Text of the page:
Aviation: Ethiopian airlines denies Arik Air interest as it sets up new African hubs in Chad and Zambia
Ethiopian Airlines Enterprise is in talks about founding regional divisions in Zambia and Chad and aims to buy part of the Democratic Republic of Congo’s national operator in a push to consolidate its lead as Africa’s biggest carrier.
An outline plan for a joint-venture airline in Zambia should be signed with the government and private-equity investors in a few weeks, leading to a final agreement by November, Chief Executive Officer Tewolde GebreMariam said in an interview. That will give Ethiopian a new hub in Lusaka serving southern Africa alongside Malawian Airlines, in which it has a stake.
Parallel discussions are underway in Chad for the establishment of a new national carrier there, Tewolde said. Ethiopian also wants to take equity in state-owned Congo Airways, with which it already has a strategic partnership including technical assistance, the CEO said in Addis Ababa, where his company has built up a major hub targeting inter-continental transfer traffic.
While Ethiopian Air is pursuing alliances on several fronts, with Uganda mulling proposals for a joint venture and Equatorial Guinea’s Ceiba Intercontinental a candidate to upgrade a maintenance deal into something bigger, Tewolde said there’s no truth to reports that his company is seeking to buy Arik Air, the largest airline in Nigeria, Africa’s most populous country.
“We haven’t had any discussions and we have not submitted a bid,” the CEO said, adding that while there were talks last year, Arik is now under the control of national receiver Asset Management Corp. of Nigeria. He said he was also unaware of interest in Arik from any other bidders.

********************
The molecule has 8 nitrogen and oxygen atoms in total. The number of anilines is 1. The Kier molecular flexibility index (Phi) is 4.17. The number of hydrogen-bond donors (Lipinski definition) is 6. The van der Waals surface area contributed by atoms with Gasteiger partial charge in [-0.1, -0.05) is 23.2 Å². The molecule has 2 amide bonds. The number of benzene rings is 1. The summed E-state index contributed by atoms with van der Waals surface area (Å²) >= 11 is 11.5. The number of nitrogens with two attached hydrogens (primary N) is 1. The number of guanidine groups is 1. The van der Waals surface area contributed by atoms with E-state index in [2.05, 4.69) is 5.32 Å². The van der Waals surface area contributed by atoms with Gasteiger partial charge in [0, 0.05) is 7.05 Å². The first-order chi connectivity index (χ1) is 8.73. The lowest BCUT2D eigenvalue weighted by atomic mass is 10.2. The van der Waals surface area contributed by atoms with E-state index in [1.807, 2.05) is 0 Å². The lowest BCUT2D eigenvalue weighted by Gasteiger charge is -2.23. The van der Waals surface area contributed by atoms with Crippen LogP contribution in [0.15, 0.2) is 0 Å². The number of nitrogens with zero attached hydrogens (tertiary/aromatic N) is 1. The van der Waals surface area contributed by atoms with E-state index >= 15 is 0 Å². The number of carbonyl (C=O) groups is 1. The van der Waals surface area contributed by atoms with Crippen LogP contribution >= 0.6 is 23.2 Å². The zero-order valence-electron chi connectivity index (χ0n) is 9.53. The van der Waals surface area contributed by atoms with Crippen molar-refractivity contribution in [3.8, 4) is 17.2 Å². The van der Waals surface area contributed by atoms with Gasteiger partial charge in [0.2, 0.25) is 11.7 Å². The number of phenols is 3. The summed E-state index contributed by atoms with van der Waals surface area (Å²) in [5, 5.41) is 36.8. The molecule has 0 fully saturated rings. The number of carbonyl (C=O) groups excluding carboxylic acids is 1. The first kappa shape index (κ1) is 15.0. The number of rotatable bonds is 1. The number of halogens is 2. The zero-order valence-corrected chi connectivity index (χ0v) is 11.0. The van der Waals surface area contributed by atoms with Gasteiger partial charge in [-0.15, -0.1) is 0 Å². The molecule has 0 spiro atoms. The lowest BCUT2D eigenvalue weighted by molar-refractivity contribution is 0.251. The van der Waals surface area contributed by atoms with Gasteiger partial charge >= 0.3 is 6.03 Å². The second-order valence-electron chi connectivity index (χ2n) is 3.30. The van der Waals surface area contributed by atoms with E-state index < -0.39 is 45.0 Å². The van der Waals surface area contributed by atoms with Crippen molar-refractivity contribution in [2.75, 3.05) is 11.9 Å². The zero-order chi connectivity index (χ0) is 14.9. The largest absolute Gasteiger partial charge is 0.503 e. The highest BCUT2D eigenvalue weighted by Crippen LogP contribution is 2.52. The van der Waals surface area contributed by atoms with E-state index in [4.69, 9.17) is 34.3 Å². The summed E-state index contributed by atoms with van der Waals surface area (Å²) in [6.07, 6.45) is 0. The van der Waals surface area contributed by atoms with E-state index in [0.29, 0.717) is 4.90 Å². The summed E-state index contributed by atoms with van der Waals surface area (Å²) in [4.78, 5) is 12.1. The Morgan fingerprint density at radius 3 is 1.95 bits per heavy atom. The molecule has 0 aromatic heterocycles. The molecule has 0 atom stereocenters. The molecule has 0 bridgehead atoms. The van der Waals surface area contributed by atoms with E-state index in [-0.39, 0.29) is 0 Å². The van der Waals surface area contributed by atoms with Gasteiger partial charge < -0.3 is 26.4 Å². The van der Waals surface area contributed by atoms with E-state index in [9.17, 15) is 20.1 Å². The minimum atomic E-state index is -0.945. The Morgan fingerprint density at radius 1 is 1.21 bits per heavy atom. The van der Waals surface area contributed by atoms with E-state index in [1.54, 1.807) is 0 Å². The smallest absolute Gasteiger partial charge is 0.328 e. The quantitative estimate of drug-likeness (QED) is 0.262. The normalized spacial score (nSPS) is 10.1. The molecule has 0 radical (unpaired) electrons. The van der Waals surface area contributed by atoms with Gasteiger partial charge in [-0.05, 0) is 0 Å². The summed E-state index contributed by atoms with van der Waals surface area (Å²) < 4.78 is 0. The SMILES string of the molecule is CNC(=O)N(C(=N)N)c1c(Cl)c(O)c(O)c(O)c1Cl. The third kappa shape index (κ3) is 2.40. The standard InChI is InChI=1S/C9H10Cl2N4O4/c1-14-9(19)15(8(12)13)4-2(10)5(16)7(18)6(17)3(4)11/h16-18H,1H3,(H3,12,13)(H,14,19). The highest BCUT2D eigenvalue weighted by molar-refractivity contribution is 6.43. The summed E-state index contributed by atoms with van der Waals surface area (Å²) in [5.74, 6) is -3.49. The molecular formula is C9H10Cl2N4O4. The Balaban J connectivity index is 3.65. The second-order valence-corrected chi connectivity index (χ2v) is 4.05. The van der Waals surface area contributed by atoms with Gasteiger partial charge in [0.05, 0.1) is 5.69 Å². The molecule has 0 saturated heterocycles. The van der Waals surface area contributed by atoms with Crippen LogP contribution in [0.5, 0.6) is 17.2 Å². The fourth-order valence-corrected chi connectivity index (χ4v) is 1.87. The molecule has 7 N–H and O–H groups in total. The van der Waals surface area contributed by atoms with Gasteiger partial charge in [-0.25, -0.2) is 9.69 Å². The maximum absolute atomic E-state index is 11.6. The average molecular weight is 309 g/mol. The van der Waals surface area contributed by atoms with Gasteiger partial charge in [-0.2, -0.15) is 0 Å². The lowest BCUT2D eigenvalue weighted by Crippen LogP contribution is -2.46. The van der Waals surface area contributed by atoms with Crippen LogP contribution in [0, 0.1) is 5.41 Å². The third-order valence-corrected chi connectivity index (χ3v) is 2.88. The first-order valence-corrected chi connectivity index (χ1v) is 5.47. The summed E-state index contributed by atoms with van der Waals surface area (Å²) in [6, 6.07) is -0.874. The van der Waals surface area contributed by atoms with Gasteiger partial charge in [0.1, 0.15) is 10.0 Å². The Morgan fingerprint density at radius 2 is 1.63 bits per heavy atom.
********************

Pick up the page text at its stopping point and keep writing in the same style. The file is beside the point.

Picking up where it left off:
Nigeria has separately appointed advisers including Deutsche Lufthansa AG’s consulting arm to evaluate the business case for setting up a new national airline, Reuters reported in May. That plan may provide opportunities for Ethiopian Air in the future, though there have been no talks, Tewolde said. The carrier already has a foothold in West Africa through ASKY Airlines of Togo.
Plans for an airline in South Sudan are on hold given the “very difficult” situation in a country in the fourth year of a civil war, the executive said.
Ethiopian, Africa’s largest airline by revenue, is continuing to evaluate single-aisle jetliner models as it closes in on an order for between 10 and 20 aircraft with 100-plus seats before the end of this year, Tewolde said.
Boeing Co.’s smallest 737 Max 7 is in the running, alongside the Bombardier Inc. C Series, Airbus SE A320 family and Embraer SA’s E195, with the manufacturers continuing to refine their financial pitches. The Bombardier CS100 might be the most suitable plane, with 106 seats, but buying the Canadian jet would mean adding a new type to the fleet, the CEO said.
The U.S. suspension of Export-Import Bank funding may be an issue for Boeing, he said, as might a fraud probe that’s led the U.K. to suspend export credit for Airbus. The European plane maker was able to provide direct funding for 10 A350-900 jets worth more than $3 billion that Ethiopian agreed to buy at the Paris Air Show, Tewolde said.